Fitz-James O’Brien is remembered today solely for a handful of striking science-fiction and fantasy stories. Uncertainties regarding his birth—some believe he was born as early as 1826 or as late as 1830—reflect a general lack of information about his upbringing in Ireland, although it is known that his family was fairly well-to-do. After receiving a sizable inheritance, he moved to London in 1850 and squandered his fortune in two years. While in Ireland and England, he published numerous poems and one story, “An Arabian Nightmare” (1851), that first displayed his talent for supernatural fiction.
In 1852 he immigrated to New York—because, he claimed, of a scandal involving an officer’s wife—and soon established himself as a leader of that city’s literary bohemians. He led a glamorous, irresponsible life of late-night parties, unpaid bills, frequent evictions, and (according to modern researchers) homosexual relationships. Working fitfully but energetically, he somehow managed to produce a respectable number of poems, plays, stories, essays, and reviews, which were published in a variety of magazines and newspapers.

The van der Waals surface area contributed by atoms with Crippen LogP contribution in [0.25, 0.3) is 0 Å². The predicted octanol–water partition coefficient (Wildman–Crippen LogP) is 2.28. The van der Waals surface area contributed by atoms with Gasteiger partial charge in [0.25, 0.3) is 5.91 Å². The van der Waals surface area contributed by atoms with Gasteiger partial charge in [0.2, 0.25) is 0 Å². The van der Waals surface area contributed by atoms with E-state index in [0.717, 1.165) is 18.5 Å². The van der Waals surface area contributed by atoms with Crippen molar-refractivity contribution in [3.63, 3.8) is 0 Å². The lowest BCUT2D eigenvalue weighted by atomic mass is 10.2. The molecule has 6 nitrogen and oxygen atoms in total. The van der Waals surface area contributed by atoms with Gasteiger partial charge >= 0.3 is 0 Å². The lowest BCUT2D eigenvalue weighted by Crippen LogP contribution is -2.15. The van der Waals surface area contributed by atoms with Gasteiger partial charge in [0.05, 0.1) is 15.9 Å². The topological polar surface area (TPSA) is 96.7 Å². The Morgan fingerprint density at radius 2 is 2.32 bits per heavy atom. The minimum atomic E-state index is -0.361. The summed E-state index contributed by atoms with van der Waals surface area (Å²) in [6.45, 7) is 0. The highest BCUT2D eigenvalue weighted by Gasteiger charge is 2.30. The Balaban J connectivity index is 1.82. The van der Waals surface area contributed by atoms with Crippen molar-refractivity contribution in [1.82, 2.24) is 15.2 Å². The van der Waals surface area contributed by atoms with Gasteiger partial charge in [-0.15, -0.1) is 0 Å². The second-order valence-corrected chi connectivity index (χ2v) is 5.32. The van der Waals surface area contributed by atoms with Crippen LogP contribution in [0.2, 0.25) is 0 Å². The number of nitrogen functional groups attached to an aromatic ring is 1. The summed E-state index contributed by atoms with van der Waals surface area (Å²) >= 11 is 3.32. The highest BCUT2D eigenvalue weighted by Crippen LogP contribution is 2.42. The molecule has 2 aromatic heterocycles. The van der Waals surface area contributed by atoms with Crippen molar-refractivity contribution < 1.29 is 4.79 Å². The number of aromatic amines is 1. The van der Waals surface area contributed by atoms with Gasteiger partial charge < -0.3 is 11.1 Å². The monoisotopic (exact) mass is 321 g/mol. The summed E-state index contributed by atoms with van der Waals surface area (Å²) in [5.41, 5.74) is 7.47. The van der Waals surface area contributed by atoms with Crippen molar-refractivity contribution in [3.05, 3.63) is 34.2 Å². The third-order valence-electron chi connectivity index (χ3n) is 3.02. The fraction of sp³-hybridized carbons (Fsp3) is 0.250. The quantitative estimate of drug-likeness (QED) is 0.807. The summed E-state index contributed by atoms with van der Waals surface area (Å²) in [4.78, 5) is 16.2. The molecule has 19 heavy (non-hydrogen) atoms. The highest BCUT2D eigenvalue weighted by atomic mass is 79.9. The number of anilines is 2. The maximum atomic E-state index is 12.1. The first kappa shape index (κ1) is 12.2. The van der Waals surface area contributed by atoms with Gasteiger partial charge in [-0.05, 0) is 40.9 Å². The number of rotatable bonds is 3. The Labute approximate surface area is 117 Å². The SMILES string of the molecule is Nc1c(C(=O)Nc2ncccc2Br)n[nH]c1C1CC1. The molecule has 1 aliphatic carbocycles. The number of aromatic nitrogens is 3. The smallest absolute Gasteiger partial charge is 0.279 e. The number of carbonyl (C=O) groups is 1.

Though O’Brien’s poems were popular in their day, especially “Kane” (1857), a tribute to an Arctic explorer, they have not aged well—one critic has called them “appalling”—because they reflect a conventional side to his character: a nostalgic fondness for Irish landscapes, the lore of the sea, and contrived morality tales. Only rarely, as in his eerie sonnet “The Ghosts” (1859), does O’Brien’s poetry convey the chilling alienation that characterized his best fiction.
For the stage, O’Brien flaunted his wit, writing short comedies about sophisticated ne’er-do-wells not unlike himself. His only published play, A Gentleman from Ireland, begins with some macabre humor: A father expecting a visit from the son of a friend is warned that the man enjoys assuming false identities. When a traveling companion arrives with the news that the man...
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